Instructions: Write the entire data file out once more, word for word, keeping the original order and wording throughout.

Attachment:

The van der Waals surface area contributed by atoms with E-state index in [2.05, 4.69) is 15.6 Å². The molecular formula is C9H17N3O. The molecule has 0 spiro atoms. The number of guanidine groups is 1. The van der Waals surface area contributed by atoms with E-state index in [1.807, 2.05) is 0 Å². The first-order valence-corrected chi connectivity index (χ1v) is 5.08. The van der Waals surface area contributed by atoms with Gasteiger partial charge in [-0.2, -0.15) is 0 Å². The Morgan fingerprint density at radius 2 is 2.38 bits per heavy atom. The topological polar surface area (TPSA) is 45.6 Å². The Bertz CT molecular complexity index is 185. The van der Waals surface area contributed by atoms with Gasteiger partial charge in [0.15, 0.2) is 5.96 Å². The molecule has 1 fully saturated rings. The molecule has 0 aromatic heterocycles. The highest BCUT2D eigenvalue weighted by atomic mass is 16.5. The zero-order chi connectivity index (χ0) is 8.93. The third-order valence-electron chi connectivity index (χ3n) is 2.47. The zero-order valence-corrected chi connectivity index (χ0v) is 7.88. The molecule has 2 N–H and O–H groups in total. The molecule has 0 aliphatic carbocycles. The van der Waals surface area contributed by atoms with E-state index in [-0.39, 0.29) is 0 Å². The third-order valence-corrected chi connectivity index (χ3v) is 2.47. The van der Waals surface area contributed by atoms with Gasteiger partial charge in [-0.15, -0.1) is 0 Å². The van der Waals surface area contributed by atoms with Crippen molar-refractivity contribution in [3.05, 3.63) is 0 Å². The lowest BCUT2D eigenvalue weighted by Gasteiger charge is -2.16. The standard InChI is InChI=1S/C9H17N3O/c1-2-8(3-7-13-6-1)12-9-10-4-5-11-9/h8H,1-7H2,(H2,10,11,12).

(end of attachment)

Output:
The van der Waals surface area contributed by atoms with E-state index in [2.05, 4.69) is 15.6 Å². The molecular formula is C9H17N3O. The molecule has 0 spiro atoms. The number of guanidine groups is 1. The van der Waals surface area contributed by atoms with E-state index in [1.807, 2.05) is 0 Å². The first-order valence-corrected chi connectivity index (χ1v) is 5.08. The van der Waals surface area contributed by atoms with Gasteiger partial charge in [-0.2, -0.15) is 0 Å². The Morgan fingerprint density at radius 2 is 2.38 bits per heavy atom. The topological polar surface area (TPSA) is 45.6 Å². The Bertz CT molecular complexity index is 185. The van der Waals surface area contributed by atoms with Gasteiger partial charge in [0.15, 0.2) is 5.96 Å². The molecule has 1 fully saturated rings. The molecule has 0 aromatic heterocycles. The highest BCUT2D eigenvalue weighted by atomic mass is 16.5. The zero-order chi connectivity index (χ0) is 8.93. The third-order valence-electron chi connectivity index (χ3n) is 2.47. The zero-order valence-corrected chi connectivity index (χ0v) is 7.88. The molecule has 2 N–H and O–H groups in total. The molecule has 0 aliphatic carbocycles. The van der Waals surface area contributed by atoms with E-state index in [-0.39, 0.29) is 0 Å². The third-order valence-corrected chi connectivity index (χ3v) is 2.47. The van der Waals surface area contributed by atoms with Gasteiger partial charge in [-0.15, -0.1) is 0 Å². The van der Waals surface area contributed by atoms with Crippen molar-refractivity contribution in [3.05, 3.63) is 0 Å². The lowest BCUT2D eigenvalue weighted by Gasteiger charge is -2.16. The standard InChI is InChI=1S/C9H17N3O/c1-2-8(3-7-13-6-1)12-9-10-4-5-11-9/h8H,1-7H2,(H2,10,11,12).